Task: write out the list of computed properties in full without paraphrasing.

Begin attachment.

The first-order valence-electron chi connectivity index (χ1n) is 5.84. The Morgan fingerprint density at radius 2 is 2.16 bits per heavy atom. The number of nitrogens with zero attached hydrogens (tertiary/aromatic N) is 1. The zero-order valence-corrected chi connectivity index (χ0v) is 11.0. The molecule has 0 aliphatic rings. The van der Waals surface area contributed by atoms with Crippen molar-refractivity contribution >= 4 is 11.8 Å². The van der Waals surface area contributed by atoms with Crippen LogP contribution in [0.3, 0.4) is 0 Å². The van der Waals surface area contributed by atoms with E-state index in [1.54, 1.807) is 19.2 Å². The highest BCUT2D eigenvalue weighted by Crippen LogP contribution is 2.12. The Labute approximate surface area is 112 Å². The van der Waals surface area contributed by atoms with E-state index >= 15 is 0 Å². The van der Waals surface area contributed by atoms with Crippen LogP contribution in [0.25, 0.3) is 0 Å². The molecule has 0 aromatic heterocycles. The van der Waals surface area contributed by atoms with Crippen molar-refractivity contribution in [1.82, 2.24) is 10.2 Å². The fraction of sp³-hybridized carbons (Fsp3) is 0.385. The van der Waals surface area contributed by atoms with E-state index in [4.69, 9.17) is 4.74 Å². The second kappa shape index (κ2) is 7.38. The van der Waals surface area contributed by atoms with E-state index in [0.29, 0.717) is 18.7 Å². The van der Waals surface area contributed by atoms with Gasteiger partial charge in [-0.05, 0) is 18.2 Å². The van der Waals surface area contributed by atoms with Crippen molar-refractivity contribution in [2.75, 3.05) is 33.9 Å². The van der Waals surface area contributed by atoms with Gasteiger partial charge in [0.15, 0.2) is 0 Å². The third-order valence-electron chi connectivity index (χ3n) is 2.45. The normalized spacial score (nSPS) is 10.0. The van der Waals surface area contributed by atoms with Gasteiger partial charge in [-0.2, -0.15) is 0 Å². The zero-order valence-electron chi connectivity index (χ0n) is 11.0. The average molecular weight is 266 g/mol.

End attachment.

The first-order valence-electron chi connectivity index (χ1n) is 5.84. The Morgan fingerprint density at radius 2 is 2.16 bits per heavy atom. The number of nitrogens with zero attached hydrogens (tertiary/aromatic N) is 1. The zero-order valence-corrected chi connectivity index (χ0v) is 11.0. The molecule has 0 aliphatic rings. The van der Waals surface area contributed by atoms with Crippen molar-refractivity contribution >= 4 is 11.8 Å². The van der Waals surface area contributed by atoms with Crippen LogP contribution in [0.3, 0.4) is 0 Å². The van der Waals surface area contributed by atoms with E-state index in [1.54, 1.807) is 19.2 Å². The highest BCUT2D eigenvalue weighted by Crippen LogP contribution is 2.12. The Labute approximate surface area is 112 Å². The van der Waals surface area contributed by atoms with E-state index >= 15 is 0 Å². The van der Waals surface area contributed by atoms with Crippen LogP contribution in [0.25, 0.3) is 0 Å². The molecule has 0 aromatic heterocycles. The van der Waals surface area contributed by atoms with Crippen molar-refractivity contribution in [1.82, 2.24) is 10.2 Å². The fraction of sp³-hybridized carbons (Fsp3) is 0.385. The van der Waals surface area contributed by atoms with E-state index in [4.69, 9.17) is 4.74 Å². The second kappa shape index (κ2) is 7.38. The van der Waals surface area contributed by atoms with E-state index in [0.29, 0.717) is 18.7 Å². The van der Waals surface area contributed by atoms with Gasteiger partial charge in [-0.05, 0) is 18.2 Å². The van der Waals surface area contributed by atoms with Crippen molar-refractivity contribution in [2.75, 3.05) is 33.9 Å². The van der Waals surface area contributed by atoms with Gasteiger partial charge in [0.15, 0.2) is 0 Å². The third-order valence-electron chi connectivity index (χ3n) is 2.45. The normalized spacial score (nSPS) is 10.0. The van der Waals surface area contributed by atoms with Gasteiger partial charge in [-0.2, -0.15) is 0 Å². The zero-order valence-electron chi connectivity index (χ0n) is 11.0. The average molecular weight is 266 g/mol.